The £3 billion aircraft carrier HMS Queen Elizabeth recently made its maiden voyage. On arrival in the US, six Royal Navy sailors were arrested for being drunk and disorderly in Jacksonville Beach, Florida. Two sailors were reportedly tasered by police during the incident and three resisted arrest.

It was outside Lynch’s Irish pub that the trouble began, leading to the sailorsarrest on alcohol-related charges, including resisting arrest and disorderly intoxication.

‘Big Lizzie’ arrives in the US

The aircraft carrier departed from Portsmouth Naval Base on 18 August, docking in Mayport, Florida shortly under three weeks later.

The HMS Queen Elizabeth is a 65,000-tonne aircraft carrier, which has been dubbed with the nickname “Big Lizzie.” The Navy is planning to conduct trials with their US F-35B fighter jets during the trip, including as many as 500 landings.

One of three British pilots will have the honour of landing the training jets on the aircraft carrier during the deployment to the US.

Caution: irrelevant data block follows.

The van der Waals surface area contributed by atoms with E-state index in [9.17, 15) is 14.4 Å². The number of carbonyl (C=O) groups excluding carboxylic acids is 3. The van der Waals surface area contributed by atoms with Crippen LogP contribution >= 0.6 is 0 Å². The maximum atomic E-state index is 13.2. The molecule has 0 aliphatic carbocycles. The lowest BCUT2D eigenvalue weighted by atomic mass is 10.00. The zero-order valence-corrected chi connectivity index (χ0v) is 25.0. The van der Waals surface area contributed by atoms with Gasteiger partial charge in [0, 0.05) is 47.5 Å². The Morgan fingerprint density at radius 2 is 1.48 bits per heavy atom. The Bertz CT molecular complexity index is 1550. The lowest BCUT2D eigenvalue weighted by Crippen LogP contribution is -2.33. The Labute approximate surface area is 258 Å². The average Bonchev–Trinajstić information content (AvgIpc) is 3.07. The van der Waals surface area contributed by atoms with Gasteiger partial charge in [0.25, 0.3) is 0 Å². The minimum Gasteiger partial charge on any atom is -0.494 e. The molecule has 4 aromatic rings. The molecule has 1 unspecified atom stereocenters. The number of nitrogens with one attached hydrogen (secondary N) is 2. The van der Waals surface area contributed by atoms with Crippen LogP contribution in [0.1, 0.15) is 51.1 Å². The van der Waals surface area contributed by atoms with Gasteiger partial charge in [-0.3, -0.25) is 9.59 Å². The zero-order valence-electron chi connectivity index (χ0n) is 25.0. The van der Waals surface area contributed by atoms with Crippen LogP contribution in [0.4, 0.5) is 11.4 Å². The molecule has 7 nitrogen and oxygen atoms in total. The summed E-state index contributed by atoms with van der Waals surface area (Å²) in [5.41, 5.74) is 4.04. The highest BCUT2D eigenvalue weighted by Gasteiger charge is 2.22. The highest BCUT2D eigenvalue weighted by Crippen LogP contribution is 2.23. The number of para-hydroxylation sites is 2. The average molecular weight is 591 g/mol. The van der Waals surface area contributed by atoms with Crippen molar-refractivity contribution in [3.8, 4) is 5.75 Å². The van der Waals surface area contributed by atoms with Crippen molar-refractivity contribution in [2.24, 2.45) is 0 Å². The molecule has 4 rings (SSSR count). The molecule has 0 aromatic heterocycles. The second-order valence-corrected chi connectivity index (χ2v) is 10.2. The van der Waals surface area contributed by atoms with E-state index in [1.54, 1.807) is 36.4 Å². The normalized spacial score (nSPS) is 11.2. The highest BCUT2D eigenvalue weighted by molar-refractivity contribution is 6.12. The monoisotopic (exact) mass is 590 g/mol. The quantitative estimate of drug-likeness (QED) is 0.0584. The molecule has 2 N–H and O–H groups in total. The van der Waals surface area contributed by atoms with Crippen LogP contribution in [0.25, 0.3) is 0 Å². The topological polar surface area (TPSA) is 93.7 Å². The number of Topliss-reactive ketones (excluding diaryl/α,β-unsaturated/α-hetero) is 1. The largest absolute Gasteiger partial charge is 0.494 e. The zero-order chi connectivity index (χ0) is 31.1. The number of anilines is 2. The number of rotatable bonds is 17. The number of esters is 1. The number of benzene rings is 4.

This will include an RAF squadron leader and Royal Navy commander, as well as a civilian test pilot.

The Business Insider said the first voyage of the aircraft carrier would mark Britain’s first fighter jet landing on an aircraft carrier in eight years.

What do we do with 6 drunken sailors?

The Evening Standard quotes a Navy spokesman as saying they could confirm that several naval personnel were “assisting US police” with their enquiries, adding that it was not appropriate to make further comment right now.

The spokesman said the Naval Service always places importance on personnel keeping to the highest possible standards of behavior at all times.

Sergeant Larry Smith said in a statement that six sailors had been taken into custody in the bar district of Jacksonville Beach, adding that all offences related to alcohol.

This included being disorderly under the influence of alcohol and also resisting arrest.

Facing Russian threats

Commodore Andrew Betton is the commander of the UK Carrier Strike Group. Before the aircraft carrier departed for the US, he said the new ship would receive full protection against Russian threats while underway.

According to Betton, there are more Russian submarines active in the North Atlantic than the period following the Cold War.

He said they take this very seriously, adding that the aircraft carrier would be fully protected during its voyage across the Atlantic.

Betton had said the Royal Navy seeks to "operate professionally" while operating in international waters. He added the navy is not “seeking confrontation,” they are merely conducting trials.